In an interview for Inc. Magazine, founder Tony Hsieh once admitted that hiring mistakes had cost the iconic online retailer “well over $100 million” through the years. After briefly explaining how their bad hiring decisions had led to this astronomical number, he summed up the company’s key take away, “We learned instead of hiring quickly and firing slowly, really it should be the reverse. We should hire slowly and fire quickly when it’s not the right fit.”

When Hiring Goes Wrong

Making good hiring decisions doesn’t come easy, and the truth is that the majority of leadership teams consistently get their hiring decisions wrong.

I recently read the book, It’s Not the How or the What but the Who: Succeed by Surrounding Yourself with the Best, by Claudio Fernández-Aráoz, a senior adviser at the leading executive search firm Egon Zehnder. In one of the most telling sections of the book, the author posed the following question to a group of 300 CEOs: ”If you were building your organisation from the ground up, how many of the current people would you rehire?” The average answer was 50 percent.

This should be a wake up call to architecture and design firms.

High profile CEOs, such as Andrew Forrest and the late Steve Jobs, were able achieve their phenomenal success by building teams of exceptionally talented and motivated people, and they did this within extremely competitive niches. Yet, their approach to hiring and the lessons to be learned from it seem to be eluding even the biggest, most successful firms.

The reality is that the difference between a successful hire and a bad one is very great. Hiring the wrong people can eat up valuable resources and lead to missed opportunities. It impairs business performance, reduces profitability, and can significantly hurt a company’s culture and brand. Once you start moving up the leadership hierarchy, the more authority and seniority these bad hires have and the more complex their job is, the greater the damage. As Fernández-Aráoz writes, “[M]ost companies’ senior leaders spend 2 percent of their time recruiting and 75 percent of their time managing their recruiting mistakes.”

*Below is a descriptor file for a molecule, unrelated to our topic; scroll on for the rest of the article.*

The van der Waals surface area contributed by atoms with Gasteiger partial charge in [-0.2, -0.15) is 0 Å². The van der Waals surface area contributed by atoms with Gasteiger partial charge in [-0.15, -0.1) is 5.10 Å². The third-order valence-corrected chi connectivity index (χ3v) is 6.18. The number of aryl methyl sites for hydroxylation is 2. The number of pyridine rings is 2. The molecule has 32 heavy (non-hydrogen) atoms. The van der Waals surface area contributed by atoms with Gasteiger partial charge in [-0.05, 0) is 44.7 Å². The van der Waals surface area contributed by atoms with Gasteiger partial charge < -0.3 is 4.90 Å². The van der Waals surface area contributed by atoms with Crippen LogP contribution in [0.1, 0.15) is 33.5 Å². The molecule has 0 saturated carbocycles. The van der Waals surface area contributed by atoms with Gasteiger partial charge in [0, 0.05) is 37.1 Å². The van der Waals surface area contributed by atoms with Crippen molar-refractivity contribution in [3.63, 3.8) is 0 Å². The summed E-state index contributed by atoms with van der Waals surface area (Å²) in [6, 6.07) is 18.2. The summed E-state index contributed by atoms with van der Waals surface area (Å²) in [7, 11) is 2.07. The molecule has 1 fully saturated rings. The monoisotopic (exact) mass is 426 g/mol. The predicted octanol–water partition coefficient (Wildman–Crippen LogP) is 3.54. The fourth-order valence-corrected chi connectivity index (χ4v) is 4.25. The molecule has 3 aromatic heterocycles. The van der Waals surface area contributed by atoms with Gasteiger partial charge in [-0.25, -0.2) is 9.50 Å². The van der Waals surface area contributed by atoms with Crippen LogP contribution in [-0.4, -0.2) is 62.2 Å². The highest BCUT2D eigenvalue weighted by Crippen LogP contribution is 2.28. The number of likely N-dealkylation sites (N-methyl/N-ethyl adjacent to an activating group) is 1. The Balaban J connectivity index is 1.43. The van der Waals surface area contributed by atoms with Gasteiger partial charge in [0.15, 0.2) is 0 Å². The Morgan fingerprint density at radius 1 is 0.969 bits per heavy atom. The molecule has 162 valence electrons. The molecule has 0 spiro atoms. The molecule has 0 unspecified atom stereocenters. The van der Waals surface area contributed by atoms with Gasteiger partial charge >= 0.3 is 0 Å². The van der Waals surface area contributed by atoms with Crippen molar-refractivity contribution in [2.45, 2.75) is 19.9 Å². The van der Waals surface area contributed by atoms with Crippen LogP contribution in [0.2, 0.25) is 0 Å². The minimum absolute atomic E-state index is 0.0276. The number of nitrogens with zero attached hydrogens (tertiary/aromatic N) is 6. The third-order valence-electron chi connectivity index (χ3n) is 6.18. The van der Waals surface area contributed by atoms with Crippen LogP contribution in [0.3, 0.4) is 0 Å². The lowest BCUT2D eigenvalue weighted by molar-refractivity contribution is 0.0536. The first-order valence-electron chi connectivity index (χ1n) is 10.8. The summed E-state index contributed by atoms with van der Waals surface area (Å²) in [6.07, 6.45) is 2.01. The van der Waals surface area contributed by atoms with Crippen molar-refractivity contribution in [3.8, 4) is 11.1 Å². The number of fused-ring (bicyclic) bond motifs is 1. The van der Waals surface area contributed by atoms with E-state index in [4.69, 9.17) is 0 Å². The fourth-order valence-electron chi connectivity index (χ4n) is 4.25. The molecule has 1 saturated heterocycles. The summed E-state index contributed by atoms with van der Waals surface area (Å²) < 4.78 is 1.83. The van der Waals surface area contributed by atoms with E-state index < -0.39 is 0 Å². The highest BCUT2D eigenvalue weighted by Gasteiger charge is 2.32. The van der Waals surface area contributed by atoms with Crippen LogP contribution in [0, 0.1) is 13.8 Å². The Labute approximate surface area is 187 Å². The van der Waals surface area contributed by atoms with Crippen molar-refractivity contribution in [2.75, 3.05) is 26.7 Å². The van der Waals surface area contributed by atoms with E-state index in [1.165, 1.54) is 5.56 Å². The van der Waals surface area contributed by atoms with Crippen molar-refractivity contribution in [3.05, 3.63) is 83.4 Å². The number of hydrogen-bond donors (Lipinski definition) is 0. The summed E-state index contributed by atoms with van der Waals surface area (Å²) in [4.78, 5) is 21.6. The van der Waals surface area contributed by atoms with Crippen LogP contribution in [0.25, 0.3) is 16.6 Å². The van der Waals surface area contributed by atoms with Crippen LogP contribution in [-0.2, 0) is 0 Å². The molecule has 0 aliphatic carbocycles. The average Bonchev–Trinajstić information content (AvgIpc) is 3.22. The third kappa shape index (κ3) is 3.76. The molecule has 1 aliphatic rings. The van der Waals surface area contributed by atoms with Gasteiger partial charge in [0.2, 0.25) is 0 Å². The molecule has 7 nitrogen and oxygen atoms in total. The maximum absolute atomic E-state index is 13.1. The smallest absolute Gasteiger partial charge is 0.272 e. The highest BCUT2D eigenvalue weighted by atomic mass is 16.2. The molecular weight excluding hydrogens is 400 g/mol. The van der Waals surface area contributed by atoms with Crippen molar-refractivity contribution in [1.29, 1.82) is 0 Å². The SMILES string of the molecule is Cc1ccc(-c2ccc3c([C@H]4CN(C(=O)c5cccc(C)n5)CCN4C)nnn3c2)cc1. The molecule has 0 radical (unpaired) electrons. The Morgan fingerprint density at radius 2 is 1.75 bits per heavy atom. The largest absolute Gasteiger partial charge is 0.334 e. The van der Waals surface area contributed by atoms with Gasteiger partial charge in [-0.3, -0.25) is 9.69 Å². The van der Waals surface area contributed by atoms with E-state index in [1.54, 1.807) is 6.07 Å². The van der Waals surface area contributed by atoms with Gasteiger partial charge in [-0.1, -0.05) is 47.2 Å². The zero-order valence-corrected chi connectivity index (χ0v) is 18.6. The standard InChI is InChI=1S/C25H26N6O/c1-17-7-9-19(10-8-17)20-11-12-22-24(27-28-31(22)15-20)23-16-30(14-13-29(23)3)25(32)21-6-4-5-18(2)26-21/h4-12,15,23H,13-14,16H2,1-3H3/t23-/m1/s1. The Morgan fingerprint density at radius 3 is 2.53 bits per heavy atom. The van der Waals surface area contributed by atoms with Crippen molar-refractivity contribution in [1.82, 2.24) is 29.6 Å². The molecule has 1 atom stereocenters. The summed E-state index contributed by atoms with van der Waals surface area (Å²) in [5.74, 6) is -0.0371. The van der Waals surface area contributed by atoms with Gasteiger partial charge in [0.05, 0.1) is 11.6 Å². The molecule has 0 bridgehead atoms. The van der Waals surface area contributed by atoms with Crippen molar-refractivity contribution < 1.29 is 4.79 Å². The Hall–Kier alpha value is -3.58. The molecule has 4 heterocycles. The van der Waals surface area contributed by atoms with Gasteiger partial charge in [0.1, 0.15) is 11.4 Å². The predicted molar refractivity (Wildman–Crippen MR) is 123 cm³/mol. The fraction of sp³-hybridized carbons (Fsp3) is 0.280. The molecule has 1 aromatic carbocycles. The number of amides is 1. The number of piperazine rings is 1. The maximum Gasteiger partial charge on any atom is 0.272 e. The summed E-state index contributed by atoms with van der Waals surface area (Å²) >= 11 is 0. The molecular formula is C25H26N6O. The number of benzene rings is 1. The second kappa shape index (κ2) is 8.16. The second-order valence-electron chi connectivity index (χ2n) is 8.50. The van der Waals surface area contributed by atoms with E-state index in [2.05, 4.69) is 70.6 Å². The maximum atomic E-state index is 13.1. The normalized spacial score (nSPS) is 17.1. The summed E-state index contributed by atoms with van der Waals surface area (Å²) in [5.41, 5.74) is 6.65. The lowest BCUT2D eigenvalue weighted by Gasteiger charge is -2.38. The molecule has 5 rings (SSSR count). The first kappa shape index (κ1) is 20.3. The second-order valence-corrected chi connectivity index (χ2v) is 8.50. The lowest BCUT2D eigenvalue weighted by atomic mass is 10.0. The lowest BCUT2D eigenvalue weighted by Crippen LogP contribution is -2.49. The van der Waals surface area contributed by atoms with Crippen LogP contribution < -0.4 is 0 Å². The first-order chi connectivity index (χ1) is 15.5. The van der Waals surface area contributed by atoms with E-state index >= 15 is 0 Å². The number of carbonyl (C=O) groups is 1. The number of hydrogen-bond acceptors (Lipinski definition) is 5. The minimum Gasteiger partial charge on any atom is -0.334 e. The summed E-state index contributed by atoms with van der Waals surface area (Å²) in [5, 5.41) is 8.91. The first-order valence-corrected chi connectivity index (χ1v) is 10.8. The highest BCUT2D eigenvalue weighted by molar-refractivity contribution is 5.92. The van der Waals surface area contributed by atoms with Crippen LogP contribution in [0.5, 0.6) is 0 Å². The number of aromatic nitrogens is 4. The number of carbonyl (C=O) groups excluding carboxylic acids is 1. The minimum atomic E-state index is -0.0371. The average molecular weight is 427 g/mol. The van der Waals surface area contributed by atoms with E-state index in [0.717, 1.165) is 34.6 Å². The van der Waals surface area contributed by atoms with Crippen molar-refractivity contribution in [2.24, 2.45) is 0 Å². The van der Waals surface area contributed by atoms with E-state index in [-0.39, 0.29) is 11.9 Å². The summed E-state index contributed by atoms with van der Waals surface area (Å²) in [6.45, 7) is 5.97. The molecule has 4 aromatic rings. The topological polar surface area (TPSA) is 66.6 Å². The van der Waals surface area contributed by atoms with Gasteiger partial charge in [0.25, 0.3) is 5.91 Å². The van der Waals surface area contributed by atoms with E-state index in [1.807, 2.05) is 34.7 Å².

When Hiring Goes Right

The best hirers that I have dealt with in the architecture and design industry, the ones who are consistently able to attract the best candidates, all have one common trait: articulating the company’s vision. In an interview process they take the time to describe where they’re going and how they’re going to get there. They talk beyond the immediate project or pipeline of projects and instead create an image or a flight path of where the company is headed, allowing the candidate to envision how they can fit in with the journey and where their own career could be going.

When companies have loyal, talented, and passionate employees, it usually means the senior leadership has two fundamental competencies in place:

They are very clear about who they are looking for now and what they want these people to look like in the future. Good hiring means not just looking at what a candidate can do now, but what he or she may potentially be able to do in the future. Both Andrew Forrest and Steve Jobs would frequently single out people with exceptional talents and skills often unrelated to their jobs. They put a lot of emphasis on personality, choosing the people with passion and initiative, coupled with the willingness to learn, to ask questions, and figure things out.

They know how to ask the right questions. The right questions allow you to assess a potential hire’s abilities and personality. For example, Andrew Forrest often drilled down on how candidates overcame an issue or conundrum in the business and how they solved it, taking particular notice of people who could think outside the box. Asking the right questions also includes knowing how to properly do reference checks. In this case, it’s not just a matter of what you are asking, but to whom. If, for example, you want to know about a candidate’s leadership skills, you don’t want to ask his or her boss. You need to speak to the person’s subordinates.

The bottom line is that good hiring is not rocket science, but it is still a skill that needs to be learned. The quicker your senior leadership can acknowledge this learning process, the closer you’ll be to truly hiring the best people for your firm.